Additional Procedures
Periodic procedures usually include some additional procedures in the form of scrubbing, cleaning and polishing. There are three levels of scrubbing: light, medium and heavy. The overall condition of the floor and the specific needs of the facility will dictate which procedure to use.

Polishing procedures include some type of spray buffing, burnishing and/or re-coating with floor finish. Briefly:

  • Perform preparatory procedures (content moving, set-up track off mat, etc.).
  • Set safety perimeter (safety cones, placards and/or barricades).
  • Perform dry soil removal (sweeping, vacuum clean or dust mop).
  • Apply stripping or scrubbing solution. Scrubbing solutions are usually neutral cleaners or all-purpose cleaners. All-purpose cleaners are slightly higher in alkaline (9.5 pH), while strippers are very aggressive and much higher in alkalinity (12 to 13 pH).
  • Allow dwell time but do not let the solution dry on the floor.
  • Clean corners and edges with edge-cleaning equipment.
  • Agitate cleaning solution or stripper with a machine and the appropriate pad or brush (for stripping use a hi-pro or conventional black stripping pad; for light scrubbing use a red pad; green pads are used for medium scrubbing; and maroon or brown pads for heavy scrubbing).
  • After the floor is thoroughly stripped and/or cleaned, extract the slurry (make sure the slurry does not dry on the floor).
  • If the floor was scrubbed, rinse thoroughly. If it was stripped, rinse and neutralize with a floor neutralizer.
  • Inspect for results. Re-clean or re-strip any needed areas, then rinse and/or neutralize.
  • Let air dry, or dry with a speed dryer.
  • Dust-mop or tack-mop to remove any debris to prep the floor for sealer/finish or spray buffing, high-speed spray buffing or burnishing.
    Spray buffing uses a low-speed machine (175 rpm), a red or white pad, and a spray buff product. The basic procedure involves spraying an enhancement product called a conditioner and/or restorer ahead of the machine and working it into the floor until the desired appearance is achieved. Spray buffing renews the floor finish by filling in the scratches/scuffs and irregularities in the floor finish.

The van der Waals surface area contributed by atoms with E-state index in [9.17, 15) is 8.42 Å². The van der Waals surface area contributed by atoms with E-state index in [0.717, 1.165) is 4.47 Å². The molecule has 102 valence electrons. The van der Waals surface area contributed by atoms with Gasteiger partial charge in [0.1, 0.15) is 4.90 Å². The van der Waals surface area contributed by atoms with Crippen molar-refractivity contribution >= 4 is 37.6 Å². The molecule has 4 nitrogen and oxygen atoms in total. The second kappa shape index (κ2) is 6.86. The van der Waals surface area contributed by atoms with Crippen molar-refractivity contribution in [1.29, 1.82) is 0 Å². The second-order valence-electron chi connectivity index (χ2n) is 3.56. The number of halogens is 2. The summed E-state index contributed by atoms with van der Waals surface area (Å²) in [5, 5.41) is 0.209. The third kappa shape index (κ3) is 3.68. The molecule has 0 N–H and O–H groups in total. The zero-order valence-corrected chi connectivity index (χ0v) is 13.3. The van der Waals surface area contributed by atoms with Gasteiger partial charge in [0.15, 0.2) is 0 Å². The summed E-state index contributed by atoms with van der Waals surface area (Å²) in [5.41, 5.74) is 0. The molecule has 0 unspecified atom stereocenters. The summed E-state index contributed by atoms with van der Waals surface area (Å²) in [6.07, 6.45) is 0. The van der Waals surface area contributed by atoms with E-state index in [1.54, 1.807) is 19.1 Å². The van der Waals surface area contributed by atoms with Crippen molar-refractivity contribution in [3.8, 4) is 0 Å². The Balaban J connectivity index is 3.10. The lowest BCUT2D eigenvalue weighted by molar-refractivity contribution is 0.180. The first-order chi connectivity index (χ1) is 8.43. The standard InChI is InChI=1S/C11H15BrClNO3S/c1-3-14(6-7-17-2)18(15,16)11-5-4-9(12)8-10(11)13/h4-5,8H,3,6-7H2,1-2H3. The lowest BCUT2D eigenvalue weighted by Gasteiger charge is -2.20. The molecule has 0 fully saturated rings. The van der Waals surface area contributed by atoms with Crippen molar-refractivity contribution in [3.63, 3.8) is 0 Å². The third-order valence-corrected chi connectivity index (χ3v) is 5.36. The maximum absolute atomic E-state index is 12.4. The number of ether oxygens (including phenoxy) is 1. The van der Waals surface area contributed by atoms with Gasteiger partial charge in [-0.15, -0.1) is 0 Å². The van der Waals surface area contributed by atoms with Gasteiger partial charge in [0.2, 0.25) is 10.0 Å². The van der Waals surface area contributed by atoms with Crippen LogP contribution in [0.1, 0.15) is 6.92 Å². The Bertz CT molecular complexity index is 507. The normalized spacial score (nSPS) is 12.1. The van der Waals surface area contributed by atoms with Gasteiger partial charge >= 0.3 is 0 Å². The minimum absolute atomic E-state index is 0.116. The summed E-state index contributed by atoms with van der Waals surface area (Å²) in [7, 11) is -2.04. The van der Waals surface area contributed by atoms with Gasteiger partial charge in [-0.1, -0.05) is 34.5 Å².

High-speed spray buffing uses a high-speed machine (1,000 rpms or higher), a burnishing pad and a spray buff product. The basic procedure is the same as with low-speed buffing, the difference being a higher shine can usually be produced in a shorter period of time.
    High-speed burnishing involves a high-speed machine (1,000 rpms or higher) and a burnishing pad without the use of a spray-on enhancement product. The basic procedure involves burnishing the floor after it has been cleaned with a neutral cleaner or a mop-on enhancement product. The enhancement product may be a conditioner and/or restorer. High-speed burnishing renews the floor finish by filling in the scratches/scuffs and irregularities in the floor finish.

  • Prepare the sealer/finish application equipment. Be sure to follow the manufacturer’s recommendations.
  • If the floor has been stripped, apply the sealer and/or the sealer/finish combination product. If a separate sealer is applied, one or two coats are usually all that is needed. If a sealer/finish combination product is used, apply four to five coats.
  • Do not apply a sealer to a scrubbed floor. If the floor has been scrubbed, re-coat with a floor finish or a sealer/finish combination product and apply the floor finish (three to five coats is usually plenty).

    Obviously, it is impossible to detail everything about caring for VCT here. But this brief examination of what VCT floor care entails should help you decide if diversification into hard surface floor care is a worthwhile endeavor for you and your company.